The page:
Bill Wilson turned from alcohol after a dramatic encounter with God in 1934. As David Brooks tells us, Wilson “went on to help found Alcoholics Anonymous, which, 75 years later, has 11,000 professional treatment centers, 55,000 meeting groups and some 1.2 million members.”
In his NY Times column, Brooks writes: “Because the soul is so complicated, much of what we do fails.”
In worthwhile review of the beginnings of AA, Brooks continues:
“Alcoholics have a specific problem: they drink too much. But instead of addressing that problem with the psychic equivalent of a precision-guidance missile, Wilson set out to change people’s whole identities. He studied William James’s “The Varieties of Religious Experience.” He sought to arouse people’s spiritual aspirations rather than just appealing to rational cost-benefit analysis. His group would help people achieve broad spiritual awakenings, and abstinence from alcohol would be a byproduct of that larger salvation.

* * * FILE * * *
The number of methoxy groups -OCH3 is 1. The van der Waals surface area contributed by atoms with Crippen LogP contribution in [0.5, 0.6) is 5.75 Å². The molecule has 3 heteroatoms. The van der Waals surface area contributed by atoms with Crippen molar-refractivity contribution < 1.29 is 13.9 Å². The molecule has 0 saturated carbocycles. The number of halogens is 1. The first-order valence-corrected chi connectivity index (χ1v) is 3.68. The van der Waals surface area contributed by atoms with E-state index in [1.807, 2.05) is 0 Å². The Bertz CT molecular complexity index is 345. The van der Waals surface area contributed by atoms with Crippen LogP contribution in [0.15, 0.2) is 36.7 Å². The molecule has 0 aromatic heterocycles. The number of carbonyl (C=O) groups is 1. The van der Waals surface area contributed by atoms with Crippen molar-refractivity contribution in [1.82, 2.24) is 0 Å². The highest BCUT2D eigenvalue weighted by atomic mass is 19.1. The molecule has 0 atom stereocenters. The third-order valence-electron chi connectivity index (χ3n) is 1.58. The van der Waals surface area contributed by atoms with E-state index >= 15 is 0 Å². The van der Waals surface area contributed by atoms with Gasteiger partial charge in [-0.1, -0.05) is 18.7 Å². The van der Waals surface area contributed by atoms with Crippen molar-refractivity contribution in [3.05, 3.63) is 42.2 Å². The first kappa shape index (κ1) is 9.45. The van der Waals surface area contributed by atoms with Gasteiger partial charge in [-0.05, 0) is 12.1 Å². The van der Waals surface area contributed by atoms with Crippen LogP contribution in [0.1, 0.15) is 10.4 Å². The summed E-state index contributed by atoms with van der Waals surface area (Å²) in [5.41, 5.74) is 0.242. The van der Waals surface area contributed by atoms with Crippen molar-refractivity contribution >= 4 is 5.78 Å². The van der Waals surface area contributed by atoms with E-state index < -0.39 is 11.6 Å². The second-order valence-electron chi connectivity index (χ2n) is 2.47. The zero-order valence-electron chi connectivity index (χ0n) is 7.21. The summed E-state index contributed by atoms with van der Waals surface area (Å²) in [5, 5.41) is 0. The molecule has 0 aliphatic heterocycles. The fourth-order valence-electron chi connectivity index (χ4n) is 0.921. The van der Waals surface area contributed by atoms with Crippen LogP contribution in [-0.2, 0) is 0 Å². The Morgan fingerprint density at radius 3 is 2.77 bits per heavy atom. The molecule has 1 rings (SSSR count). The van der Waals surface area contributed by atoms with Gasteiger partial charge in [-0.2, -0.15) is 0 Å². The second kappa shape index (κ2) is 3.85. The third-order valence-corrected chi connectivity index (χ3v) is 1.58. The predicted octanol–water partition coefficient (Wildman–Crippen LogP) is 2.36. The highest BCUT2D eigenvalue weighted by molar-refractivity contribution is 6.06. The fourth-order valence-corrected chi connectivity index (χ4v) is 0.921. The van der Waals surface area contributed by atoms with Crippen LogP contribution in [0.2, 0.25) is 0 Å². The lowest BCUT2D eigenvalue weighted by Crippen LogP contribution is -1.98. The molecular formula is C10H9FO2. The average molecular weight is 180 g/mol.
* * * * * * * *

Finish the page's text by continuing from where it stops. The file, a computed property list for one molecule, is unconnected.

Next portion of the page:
In the business of changing lives, the straight path is rarely the best one. A.A. illustrates that even in an age of scientific advance, it is still ancient insights into human nature that work best. Wilson built a remarkable organization on a nighttime spiritual epiphany.”